Transportation - Overview
Americans have always been a people on the move—on rails, roads, and waterways (for travel through the air, visit the National Air and Space Museum). In the transportation collections, railroad objects range from tools, tracks, and many train models to the massive 1401, a 280-ton locomotive built in 1926. Road vehicles include coaches, buggies, wagons, trucks, motorcycles, bicycles, and automobiles—from the days before the Model T to modern race cars. The accessories of travel are part of the collections, too, from streetlights, gas pumps, and traffic signals to goggles and overcoats.
In the maritime collections, more than 7,000 design plans and scores of ship models show the evolution of sailing ships and other vessels. Other items range from scrimshaw, photographs, and marine paintings to life jackets from the Titanic.
"Transportation - Overview" showing 1 items.
- This model is a cutaway of the German steamship Frisia. Originally launched as the Alsatia, the Frisia was a transatlantic passenger ship, with room for 820 passengers. Built in 1872 by Caird & Co. in Scotland, Frisia was owned by the Hamburg-American Line. Rigged for both sail and steam power, the Frisia could make the Atlantic crossing in about 12 days.
- Many of the passengers who traveled aboard the Frisia were immigrants bound for America. In 1876, a group of some 70 Russian immigrants boarded the Frisia in Hamburg, Germany. Originally from Kratzke, a city in Russia near the Volga River, these men, women, and children left their homes with hopes of owning farmland in the United States. Upon arriving in New York, the Kratzke immigrants traveled west and settled in Russell County, Kansas, in October 1876. Although life was hard on the prairie, most immigrants did not return to their homeland. More Russian immigrants arrived in December 1876, and together they founded the Bender Hill community in Kansas.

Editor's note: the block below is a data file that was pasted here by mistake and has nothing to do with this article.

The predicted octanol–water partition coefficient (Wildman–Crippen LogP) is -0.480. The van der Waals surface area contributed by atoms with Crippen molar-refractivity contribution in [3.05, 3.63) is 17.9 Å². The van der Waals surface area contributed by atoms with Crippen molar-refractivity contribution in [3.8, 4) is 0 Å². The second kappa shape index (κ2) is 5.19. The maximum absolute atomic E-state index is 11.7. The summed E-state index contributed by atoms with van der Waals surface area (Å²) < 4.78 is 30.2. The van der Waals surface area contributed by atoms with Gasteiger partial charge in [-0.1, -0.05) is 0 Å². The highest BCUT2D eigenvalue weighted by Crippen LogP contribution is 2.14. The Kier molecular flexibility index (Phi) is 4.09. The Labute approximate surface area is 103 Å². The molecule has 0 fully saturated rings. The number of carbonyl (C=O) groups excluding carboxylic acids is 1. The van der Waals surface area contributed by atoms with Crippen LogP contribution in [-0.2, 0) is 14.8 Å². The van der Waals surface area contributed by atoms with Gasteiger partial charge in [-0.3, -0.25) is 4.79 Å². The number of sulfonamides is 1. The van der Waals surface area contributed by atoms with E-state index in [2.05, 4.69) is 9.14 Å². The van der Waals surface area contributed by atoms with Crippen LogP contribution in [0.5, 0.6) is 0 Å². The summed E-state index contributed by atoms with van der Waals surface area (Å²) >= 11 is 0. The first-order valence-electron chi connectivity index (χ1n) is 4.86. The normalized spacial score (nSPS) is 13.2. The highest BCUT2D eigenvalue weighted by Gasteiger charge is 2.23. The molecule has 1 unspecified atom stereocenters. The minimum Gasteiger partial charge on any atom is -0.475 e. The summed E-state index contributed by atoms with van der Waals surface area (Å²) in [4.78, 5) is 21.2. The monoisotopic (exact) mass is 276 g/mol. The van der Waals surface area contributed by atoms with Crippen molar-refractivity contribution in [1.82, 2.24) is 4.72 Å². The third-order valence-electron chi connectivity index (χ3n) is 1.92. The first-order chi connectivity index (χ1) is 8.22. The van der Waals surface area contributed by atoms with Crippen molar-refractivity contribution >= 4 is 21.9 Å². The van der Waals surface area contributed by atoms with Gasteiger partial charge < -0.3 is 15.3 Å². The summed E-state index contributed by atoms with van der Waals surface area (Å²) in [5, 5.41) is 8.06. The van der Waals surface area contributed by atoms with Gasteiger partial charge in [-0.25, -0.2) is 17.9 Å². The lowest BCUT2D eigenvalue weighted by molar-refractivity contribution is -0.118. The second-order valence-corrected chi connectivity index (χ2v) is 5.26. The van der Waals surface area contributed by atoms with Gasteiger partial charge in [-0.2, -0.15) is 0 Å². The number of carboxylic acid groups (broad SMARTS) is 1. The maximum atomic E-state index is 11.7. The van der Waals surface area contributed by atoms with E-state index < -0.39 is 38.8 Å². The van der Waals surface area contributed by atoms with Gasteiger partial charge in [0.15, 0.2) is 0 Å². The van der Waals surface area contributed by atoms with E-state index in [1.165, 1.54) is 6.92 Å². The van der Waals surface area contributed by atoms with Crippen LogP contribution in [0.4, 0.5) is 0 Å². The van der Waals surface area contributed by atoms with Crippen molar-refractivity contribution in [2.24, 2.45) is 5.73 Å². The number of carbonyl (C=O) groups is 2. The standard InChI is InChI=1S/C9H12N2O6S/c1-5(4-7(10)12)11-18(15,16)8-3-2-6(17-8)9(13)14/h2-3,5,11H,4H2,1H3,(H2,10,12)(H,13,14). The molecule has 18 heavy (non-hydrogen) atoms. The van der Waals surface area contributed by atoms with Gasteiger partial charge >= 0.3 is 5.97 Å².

- The Frisia was one of the last iron steamships of its era. Shortly afterwards, steel-hulled ships became standard. Following its run as an immigrant ship, the Frisia was renamed and sold to Italian owners who converted it into a coal carrier. In 1902, the SS Frisia, then known as the Arno, was scrapped in Italy.
- Date made
- ca 1975
- SS Frisia built
- SS Frisia scrapped
- made for
- Division of the History of Technology. Transportation
- built SS Frisia
- Caird & Co.
- owned SS Frisia
- Hamburg-American Line
- ID Number
- catalog number
- accession number
- Data Source
- National Museum of American History, Kenneth E. Behring Center